Albany also reported that it is making the 3-D woven, through-thickness-reinforced carbon fiber preforms for the manufacture of composite drag and side braces on the 787 (see photo), which are currently fabricated from metals. Albany is sending the preforms to Aircelle (Le Havre, France), where they are infused via resin transfer molding (RTM) to form the braces for 787 supplier Messier-Bugatti-Dowty (Vélizy, France). It is not known when these composite braces might be integrated into the 787 landing gear.

GKN, which has formed a joint venture, CTAL, with London-based Rolls-Royce to manufacture jet engine parts, is initially tackling the task of converting two components to composites: the fan blade and the fan case. Several other parts have been identified for future application of composite materials, such as annulus fillers (called fan spacers in the U.S.) and outlet guide vanes. The challenge, said GKN officials, is how to meet the production requirement of one fan blade every 15 minutes.

GKN has assigned the task to chief engineer Andy Portsmore,  a transferee from GKN’s Automotive Div. Reportedly, the process will be highly automated. Machinery (GKN wouldn’t elaborate on its type or configuration) will drive the processing times. Portsmore noted that most of the challenging aspects of composite blade manufacturing are now behind GKN, but the company did say that manufacture of the titanium erosion shield for the blade’s leading edge is still proving unusually complex. Specifically, the required tolerances for the titanium component were proving more difficult to match than the tolerances for the blade’s composite component. GKN says production blades will be made in a joint-venture facility colocated with a neighboring GKN plant that is dedicated to fan-case production.

In other GKN news, it is well known that the company is investing heavily in automated fiber placement (AFP) for the manufacture of rear spars for the A350. In fact, five machines will be required to meet planned rates of 13 spar sets per month, consuming 20 metric tonnes (44,092 lb) of material per month. What was not known until the show at Farnborough was how fan cases would be made. A schematic of the proposed method was on display. It uses two robots working in unison, on the same fan case, using AFP heads.

At the Farnborough Innovation Centre, Dr. Carol Featherston from Cardiff University (Cardiff, U.K.) showed an advanced form of acoustic monitoring equipment for use on aircraft composite structures. The development work was sponsored by a number of aerospace companies, including Boeing and Airbus. The equipment features an array of sensors that can locate damage initiation and propagation by gauging the different times at which acoustic signals arrive at the nearby sensors. This technique is extremely accurate when applied to metallic structures that have a constant thickness and no features (e.g., lightweighting holes). However, in a complex layup, such as a wingskin, the speed of sound varies in different directions due to the nonisotropic nature of composite laminates. To calibrate the sensors, Cardiff researchers have developed an unusual procedure that involves breaking pencil leads at various known points on the skin.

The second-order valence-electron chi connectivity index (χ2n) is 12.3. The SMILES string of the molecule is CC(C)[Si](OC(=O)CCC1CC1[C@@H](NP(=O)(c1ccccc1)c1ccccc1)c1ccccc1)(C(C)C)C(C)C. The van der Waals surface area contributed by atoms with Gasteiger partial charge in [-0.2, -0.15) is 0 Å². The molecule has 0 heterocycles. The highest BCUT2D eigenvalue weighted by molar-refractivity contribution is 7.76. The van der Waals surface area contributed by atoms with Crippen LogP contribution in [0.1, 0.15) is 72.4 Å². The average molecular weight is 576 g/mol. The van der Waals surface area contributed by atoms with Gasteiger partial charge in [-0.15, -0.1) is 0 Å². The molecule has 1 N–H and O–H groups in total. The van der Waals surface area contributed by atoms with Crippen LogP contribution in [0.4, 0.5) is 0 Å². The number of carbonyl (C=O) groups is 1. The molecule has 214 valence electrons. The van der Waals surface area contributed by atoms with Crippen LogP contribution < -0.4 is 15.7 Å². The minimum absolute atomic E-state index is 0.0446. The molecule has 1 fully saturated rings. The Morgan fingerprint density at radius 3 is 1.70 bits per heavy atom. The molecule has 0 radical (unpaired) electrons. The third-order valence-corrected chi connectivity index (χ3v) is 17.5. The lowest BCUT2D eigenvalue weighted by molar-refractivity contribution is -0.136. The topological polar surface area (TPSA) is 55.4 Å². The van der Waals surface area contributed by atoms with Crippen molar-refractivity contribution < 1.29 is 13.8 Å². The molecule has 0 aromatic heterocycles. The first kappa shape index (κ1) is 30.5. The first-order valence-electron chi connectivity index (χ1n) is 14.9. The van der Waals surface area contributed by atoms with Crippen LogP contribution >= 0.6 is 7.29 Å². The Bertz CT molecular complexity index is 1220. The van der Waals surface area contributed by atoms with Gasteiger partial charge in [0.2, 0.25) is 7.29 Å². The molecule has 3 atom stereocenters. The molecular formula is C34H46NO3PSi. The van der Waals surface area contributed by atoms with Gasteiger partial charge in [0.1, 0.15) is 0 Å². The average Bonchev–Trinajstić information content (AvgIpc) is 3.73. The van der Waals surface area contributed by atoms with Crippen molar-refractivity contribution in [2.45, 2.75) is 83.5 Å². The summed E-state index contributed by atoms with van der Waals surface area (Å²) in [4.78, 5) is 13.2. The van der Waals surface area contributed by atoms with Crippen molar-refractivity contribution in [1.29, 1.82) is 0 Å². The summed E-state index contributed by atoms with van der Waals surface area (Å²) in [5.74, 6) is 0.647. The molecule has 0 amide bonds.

The work was aimed at providing an unobtrusive, low-weight system that could be used in service. The system development was conceived in two stages. The first-stage system was on display, mounted on a scale model of a carbon fiber-reinforced polymer (CFRP) wing. As the photo (above) shows, the display demonstrated the use of low-profile sensors based on piezoelectric fibers. The sensors are flatter than the conventional sort that use piezoelectric crystals. The large number of cables on this first-stage system come with a weight and cost penalty that would be acceptable only in a developmental aircraft. To make the system practical for in-service monitoring of certified aircraft structures, Featherston’s team is developing a Wi-Fi system for the second-stage device that will allow the sensors to deliver data without hardwiring.